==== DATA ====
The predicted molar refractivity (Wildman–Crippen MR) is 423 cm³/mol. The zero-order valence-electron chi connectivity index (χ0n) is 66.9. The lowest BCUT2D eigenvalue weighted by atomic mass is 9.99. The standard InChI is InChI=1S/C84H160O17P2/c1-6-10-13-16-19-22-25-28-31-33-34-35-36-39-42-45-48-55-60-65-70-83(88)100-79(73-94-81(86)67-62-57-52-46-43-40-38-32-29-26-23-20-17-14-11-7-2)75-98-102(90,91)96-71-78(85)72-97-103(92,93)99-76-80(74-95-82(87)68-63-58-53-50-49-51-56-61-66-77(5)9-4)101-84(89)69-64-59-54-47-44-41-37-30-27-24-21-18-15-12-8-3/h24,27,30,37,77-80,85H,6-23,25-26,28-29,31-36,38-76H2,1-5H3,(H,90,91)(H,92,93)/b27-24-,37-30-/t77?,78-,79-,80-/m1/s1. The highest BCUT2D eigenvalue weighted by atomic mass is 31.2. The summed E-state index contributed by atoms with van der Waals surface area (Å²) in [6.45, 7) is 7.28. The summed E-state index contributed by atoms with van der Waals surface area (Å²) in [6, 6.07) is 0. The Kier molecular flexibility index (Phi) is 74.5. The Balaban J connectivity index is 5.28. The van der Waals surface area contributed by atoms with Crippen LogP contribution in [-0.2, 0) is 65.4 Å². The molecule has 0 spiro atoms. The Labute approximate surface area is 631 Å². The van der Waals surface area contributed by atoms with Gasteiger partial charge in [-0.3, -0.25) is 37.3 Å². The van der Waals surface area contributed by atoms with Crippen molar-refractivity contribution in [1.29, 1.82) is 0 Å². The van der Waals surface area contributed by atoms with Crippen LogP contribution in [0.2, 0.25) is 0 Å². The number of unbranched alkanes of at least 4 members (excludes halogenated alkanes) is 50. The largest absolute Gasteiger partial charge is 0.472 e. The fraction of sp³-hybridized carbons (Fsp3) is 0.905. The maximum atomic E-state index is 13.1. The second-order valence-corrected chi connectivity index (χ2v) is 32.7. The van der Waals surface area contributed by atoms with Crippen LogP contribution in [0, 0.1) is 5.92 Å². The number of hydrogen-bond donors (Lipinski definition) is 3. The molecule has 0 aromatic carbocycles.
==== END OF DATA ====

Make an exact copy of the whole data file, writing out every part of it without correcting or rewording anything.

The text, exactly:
The predicted molar refractivity (Wildman–Crippen MR) is 423 cm³/mol. The zero-order valence-electron chi connectivity index (χ0n) is 66.9. The lowest BCUT2D eigenvalue weighted by atomic mass is 9.99. The standard InChI is InChI=1S/C84H160O17P2/c1-6-10-13-16-19-22-25-28-31-33-34-35-36-39-42-45-48-55-60-65-70-83(88)100-79(73-94-81(86)67-62-57-52-46-43-40-38-32-29-26-23-20-17-14-11-7-2)75-98-102(90,91)96-71-78(85)72-97-103(92,93)99-76-80(74-95-82(87)68-63-58-53-50-49-51-56-61-66-77(5)9-4)101-84(89)69-64-59-54-47-44-41-37-30-27-24-21-18-15-12-8-3/h24,27,30,37,77-80,85H,6-23,25-26,28-29,31-36,38-76H2,1-5H3,(H,90,91)(H,92,93)/b27-24-,37-30-/t77?,78-,79-,80-/m1/s1. The highest BCUT2D eigenvalue weighted by atomic mass is 31.2. The summed E-state index contributed by atoms with van der Waals surface area (Å²) in [6.45, 7) is 7.28. The summed E-state index contributed by atoms with van der Waals surface area (Å²) in [6, 6.07) is 0. The Kier molecular flexibility index (Phi) is 74.5. The Balaban J connectivity index is 5.28. The van der Waals surface area contributed by atoms with Crippen LogP contribution in [-0.2, 0) is 65.4 Å². The molecule has 0 spiro atoms. The Labute approximate surface area is 631 Å². The van der Waals surface area contributed by atoms with Gasteiger partial charge in [-0.3, -0.25) is 37.3 Å². The van der Waals surface area contributed by atoms with Crippen molar-refractivity contribution in [1.29, 1.82) is 0 Å². The van der Waals surface area contributed by atoms with Crippen LogP contribution in [0.2, 0.25) is 0 Å². The number of unbranched alkanes of at least 4 members (excludes halogenated alkanes) is 50. The largest absolute Gasteiger partial charge is 0.472 e. The fraction of sp³-hybridized carbons (Fsp3) is 0.905. The maximum atomic E-state index is 13.1. The second-order valence-corrected chi connectivity index (χ2v) is 32.7. The van der Waals surface area contributed by atoms with Crippen LogP contribution in [0, 0.1) is 5.92 Å². The number of hydrogen-bond donors (Lipinski definition) is 3. The molecule has 0 aromatic carbocycles.